Pedagogisk takt i betygssamtal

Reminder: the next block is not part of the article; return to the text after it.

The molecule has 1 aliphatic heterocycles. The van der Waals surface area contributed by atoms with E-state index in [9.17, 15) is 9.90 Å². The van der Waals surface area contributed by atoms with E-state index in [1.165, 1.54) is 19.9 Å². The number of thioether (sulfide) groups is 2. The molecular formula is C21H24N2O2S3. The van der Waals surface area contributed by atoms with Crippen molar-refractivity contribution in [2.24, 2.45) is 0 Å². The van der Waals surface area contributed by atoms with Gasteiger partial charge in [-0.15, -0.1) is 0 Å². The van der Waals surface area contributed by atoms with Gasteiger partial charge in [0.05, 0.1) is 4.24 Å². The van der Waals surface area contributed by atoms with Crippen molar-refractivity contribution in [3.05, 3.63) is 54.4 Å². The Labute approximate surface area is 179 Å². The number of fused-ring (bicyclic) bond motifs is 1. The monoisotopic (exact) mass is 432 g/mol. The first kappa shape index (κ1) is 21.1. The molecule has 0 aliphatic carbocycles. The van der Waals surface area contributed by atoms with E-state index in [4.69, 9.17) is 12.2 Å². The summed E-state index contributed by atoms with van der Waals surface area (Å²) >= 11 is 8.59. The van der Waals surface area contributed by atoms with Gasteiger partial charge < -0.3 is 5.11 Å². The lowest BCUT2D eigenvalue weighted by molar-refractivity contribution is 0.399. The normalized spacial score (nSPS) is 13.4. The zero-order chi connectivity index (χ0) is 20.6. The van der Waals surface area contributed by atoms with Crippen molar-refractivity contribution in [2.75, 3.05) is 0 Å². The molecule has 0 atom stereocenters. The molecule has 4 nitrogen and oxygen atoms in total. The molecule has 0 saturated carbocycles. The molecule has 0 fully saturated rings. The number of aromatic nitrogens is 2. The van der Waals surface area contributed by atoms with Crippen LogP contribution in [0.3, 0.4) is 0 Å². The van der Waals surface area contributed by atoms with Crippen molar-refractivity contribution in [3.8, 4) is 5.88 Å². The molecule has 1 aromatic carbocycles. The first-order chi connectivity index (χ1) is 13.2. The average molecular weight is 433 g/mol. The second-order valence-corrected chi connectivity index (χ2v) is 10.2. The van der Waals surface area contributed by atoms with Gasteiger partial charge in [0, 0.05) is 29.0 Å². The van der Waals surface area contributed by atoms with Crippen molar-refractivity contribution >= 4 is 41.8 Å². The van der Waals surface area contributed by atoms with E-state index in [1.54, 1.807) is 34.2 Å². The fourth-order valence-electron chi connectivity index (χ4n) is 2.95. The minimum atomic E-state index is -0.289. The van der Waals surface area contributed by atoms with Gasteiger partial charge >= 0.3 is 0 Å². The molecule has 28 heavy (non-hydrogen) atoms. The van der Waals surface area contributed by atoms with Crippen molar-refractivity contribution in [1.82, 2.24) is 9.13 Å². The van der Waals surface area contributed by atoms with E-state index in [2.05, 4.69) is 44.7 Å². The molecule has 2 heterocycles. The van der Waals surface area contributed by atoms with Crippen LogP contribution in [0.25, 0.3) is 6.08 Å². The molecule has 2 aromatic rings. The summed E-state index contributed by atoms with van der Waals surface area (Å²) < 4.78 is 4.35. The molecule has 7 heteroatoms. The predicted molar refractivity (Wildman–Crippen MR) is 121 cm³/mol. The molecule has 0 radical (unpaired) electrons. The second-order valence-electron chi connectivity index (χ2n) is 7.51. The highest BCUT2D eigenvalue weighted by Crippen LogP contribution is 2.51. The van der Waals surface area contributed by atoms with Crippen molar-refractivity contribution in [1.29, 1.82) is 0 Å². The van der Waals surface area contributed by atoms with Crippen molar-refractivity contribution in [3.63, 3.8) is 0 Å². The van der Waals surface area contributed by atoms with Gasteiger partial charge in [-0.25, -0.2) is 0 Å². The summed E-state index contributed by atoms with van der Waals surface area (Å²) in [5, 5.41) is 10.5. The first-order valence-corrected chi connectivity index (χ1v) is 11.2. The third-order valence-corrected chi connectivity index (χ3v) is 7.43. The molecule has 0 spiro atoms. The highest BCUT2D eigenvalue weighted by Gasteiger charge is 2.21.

Sammanfattning: This thesis aims to explore how grades are explained and understood in grade conferences between teachers and students in Swedish upper secondary school. The empirical material is based on 149 video-recorded conferences of nine teachers and their students and was collected during spring semester of 2007. The theoretical frame of the study is phenomenology and hermeneutics, which means that grades are understood as lived. The analysis focuses on existential aspects of teachers’ and students’ interaction according to van Manen’s (1991) description of the tact of teaching. Two intertwined dimensions of teachers’ work are considered in analysis: curriculum-based and ethical. The results are presented in two parts: the first part consists of general descriptions of characteristics of the conferences. By means of a hermeneutic process of interpretation, two themes were revealed: conferences that end in agreement between the teacher and the student, and conferences that end in disagreement. Dissatisfaction with the teacher’s grading was showed by students in only seven of 149 conferences. This division between agreement and disagreement forms the basis for the second part of the thesis. It is divided into two sections. In the first section five themes are defined: grades as taken for granted, grades as responding to students’ presumed wishes, grades as encouragement, grades as “borderline”, MVG as a starting point for grading. In the second section three themes are analysed in relation to grade conferences that end in disappointment: teachers try to avoid disappointing students, teachers handle disappointment, teachers respond to criticism. The analysis of conferences that do not end in agreement shows that students can not affect teachers’ decisions about grading unless teachers let them. The results show several existential aspects of grading. A common starting point for grading among teachers is to assume that students should get the highest grade, which is not always the case among students. A central aspect of grade conferences is teachers’ benevolence towards students. This aspect indicates that grading includes dimensions that are not expressed in the policy documents. Grading is, in a broader sense, a human-existential action where student’s emotions, in particular, are taken into consideration by the teacher. Grades can be given with the purpose of encouraging students and teachers seem to try to avoid disappointing their students by giving a lower grade than students expect. The results give rise to several questions. Why do teachers act as they do? Why do they seem so concerned about making sure that students are satisfied with their grades? One possible explanation can be seen in the relational aspects of the profession, another in the intimacy of the conference, where teachers and students meet face to face. In such a situation teachers attempt to avoid ending up in an awkward position where they disappoint their students. Teachers can also be pressurized by their principals or students’ parents into giving high grades, which can be explained by the increased influence of economic factors in schools and growing competition among schools. This study provides an understanding of the complexity of grading, that grading is not such an unequivocal action as is suggested by politicians and policy makers. Further research about the aspects of teachers’ work related to existential aspects of grading is therefore suggested.
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